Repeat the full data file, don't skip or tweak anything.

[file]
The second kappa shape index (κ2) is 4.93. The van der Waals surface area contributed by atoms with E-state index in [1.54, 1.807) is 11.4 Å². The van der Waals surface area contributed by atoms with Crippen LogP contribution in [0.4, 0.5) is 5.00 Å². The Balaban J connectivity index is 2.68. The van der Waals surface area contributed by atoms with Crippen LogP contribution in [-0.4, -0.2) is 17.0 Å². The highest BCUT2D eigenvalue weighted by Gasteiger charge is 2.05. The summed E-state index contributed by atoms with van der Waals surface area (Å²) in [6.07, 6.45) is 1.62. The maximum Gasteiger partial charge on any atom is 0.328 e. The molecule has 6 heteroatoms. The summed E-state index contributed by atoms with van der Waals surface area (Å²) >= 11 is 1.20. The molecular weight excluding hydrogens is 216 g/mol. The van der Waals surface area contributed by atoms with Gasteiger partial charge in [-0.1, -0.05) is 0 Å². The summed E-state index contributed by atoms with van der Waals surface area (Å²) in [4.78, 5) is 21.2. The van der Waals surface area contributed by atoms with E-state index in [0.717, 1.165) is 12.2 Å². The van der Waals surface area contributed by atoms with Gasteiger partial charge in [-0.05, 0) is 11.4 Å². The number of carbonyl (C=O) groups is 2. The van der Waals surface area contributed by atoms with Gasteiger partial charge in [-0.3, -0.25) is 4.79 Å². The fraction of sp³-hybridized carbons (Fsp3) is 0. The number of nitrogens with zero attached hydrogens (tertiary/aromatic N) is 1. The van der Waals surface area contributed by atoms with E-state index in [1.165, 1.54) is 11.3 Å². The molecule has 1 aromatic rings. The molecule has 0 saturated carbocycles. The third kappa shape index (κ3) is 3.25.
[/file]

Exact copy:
The second kappa shape index (κ2) is 4.93. The van der Waals surface area contributed by atoms with E-state index in [1.54, 1.807) is 11.4 Å². The van der Waals surface area contributed by atoms with Crippen LogP contribution in [0.4, 0.5) is 5.00 Å². The Balaban J connectivity index is 2.68. The van der Waals surface area contributed by atoms with Crippen LogP contribution in [-0.4, -0.2) is 17.0 Å². The highest BCUT2D eigenvalue weighted by Gasteiger charge is 2.05. The summed E-state index contributed by atoms with van der Waals surface area (Å²) in [6.07, 6.45) is 1.62. The maximum Gasteiger partial charge on any atom is 0.328 e. The molecule has 6 heteroatoms. The summed E-state index contributed by atoms with van der Waals surface area (Å²) >= 11 is 1.20. The molecular weight excluding hydrogens is 216 g/mol. The van der Waals surface area contributed by atoms with Gasteiger partial charge in [-0.1, -0.05) is 0 Å². The summed E-state index contributed by atoms with van der Waals surface area (Å²) in [4.78, 5) is 21.2. The van der Waals surface area contributed by atoms with E-state index in [0.717, 1.165) is 12.2 Å². The van der Waals surface area contributed by atoms with Gasteiger partial charge in [-0.05, 0) is 11.4 Å². The number of carbonyl (C=O) groups is 2. The van der Waals surface area contributed by atoms with Gasteiger partial charge in [-0.3, -0.25) is 4.79 Å². The fraction of sp³-hybridized carbons (Fsp3) is 0. The number of nitrogens with zero attached hydrogens (tertiary/aromatic N) is 1. The van der Waals surface area contributed by atoms with E-state index in [1.165, 1.54) is 11.3 Å². The molecule has 1 aromatic rings. The molecule has 0 saturated carbocycles. The third kappa shape index (κ3) is 3.25.